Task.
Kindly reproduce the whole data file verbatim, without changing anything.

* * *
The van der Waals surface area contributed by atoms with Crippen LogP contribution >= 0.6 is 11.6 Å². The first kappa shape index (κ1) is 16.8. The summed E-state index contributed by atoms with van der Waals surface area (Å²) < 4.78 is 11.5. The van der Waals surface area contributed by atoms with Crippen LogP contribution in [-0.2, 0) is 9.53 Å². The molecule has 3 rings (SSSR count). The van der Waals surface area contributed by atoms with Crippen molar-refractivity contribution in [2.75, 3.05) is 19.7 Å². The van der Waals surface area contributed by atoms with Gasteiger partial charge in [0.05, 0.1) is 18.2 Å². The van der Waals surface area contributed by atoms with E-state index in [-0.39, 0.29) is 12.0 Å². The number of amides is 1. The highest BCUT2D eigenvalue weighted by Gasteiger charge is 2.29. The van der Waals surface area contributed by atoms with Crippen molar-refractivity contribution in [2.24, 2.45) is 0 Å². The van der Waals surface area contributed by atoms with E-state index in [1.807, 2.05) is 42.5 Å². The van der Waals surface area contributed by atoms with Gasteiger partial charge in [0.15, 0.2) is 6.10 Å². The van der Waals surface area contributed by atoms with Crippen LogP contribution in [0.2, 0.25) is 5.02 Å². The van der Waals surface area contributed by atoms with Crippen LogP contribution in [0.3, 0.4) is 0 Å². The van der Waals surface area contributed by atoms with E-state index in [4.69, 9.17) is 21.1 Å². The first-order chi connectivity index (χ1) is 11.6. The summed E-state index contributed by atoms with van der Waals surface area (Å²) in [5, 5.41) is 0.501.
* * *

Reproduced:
The van der Waals surface area contributed by atoms with Crippen LogP contribution >= 0.6 is 11.6 Å². The first kappa shape index (κ1) is 16.8. The summed E-state index contributed by atoms with van der Waals surface area (Å²) < 4.78 is 11.5. The van der Waals surface area contributed by atoms with Crippen LogP contribution in [-0.2, 0) is 9.53 Å². The molecule has 3 rings (SSSR count). The van der Waals surface area contributed by atoms with Crippen molar-refractivity contribution in [2.75, 3.05) is 19.7 Å². The van der Waals surface area contributed by atoms with Gasteiger partial charge in [0.05, 0.1) is 18.2 Å². The van der Waals surface area contributed by atoms with E-state index in [-0.39, 0.29) is 12.0 Å². The number of amides is 1. The highest BCUT2D eigenvalue weighted by Gasteiger charge is 2.29. The van der Waals surface area contributed by atoms with Crippen molar-refractivity contribution in [2.24, 2.45) is 0 Å². The van der Waals surface area contributed by atoms with E-state index in [1.807, 2.05) is 42.5 Å². The van der Waals surface area contributed by atoms with Gasteiger partial charge in [0.15, 0.2) is 6.10 Å². The van der Waals surface area contributed by atoms with Crippen LogP contribution in [0.2, 0.25) is 5.02 Å². The van der Waals surface area contributed by atoms with Crippen LogP contribution in [0.3, 0.4) is 0 Å². The van der Waals surface area contributed by atoms with E-state index in [4.69, 9.17) is 21.1 Å². The first-order chi connectivity index (χ1) is 11.6. The summed E-state index contributed by atoms with van der Waals surface area (Å²) in [5, 5.41) is 0.501.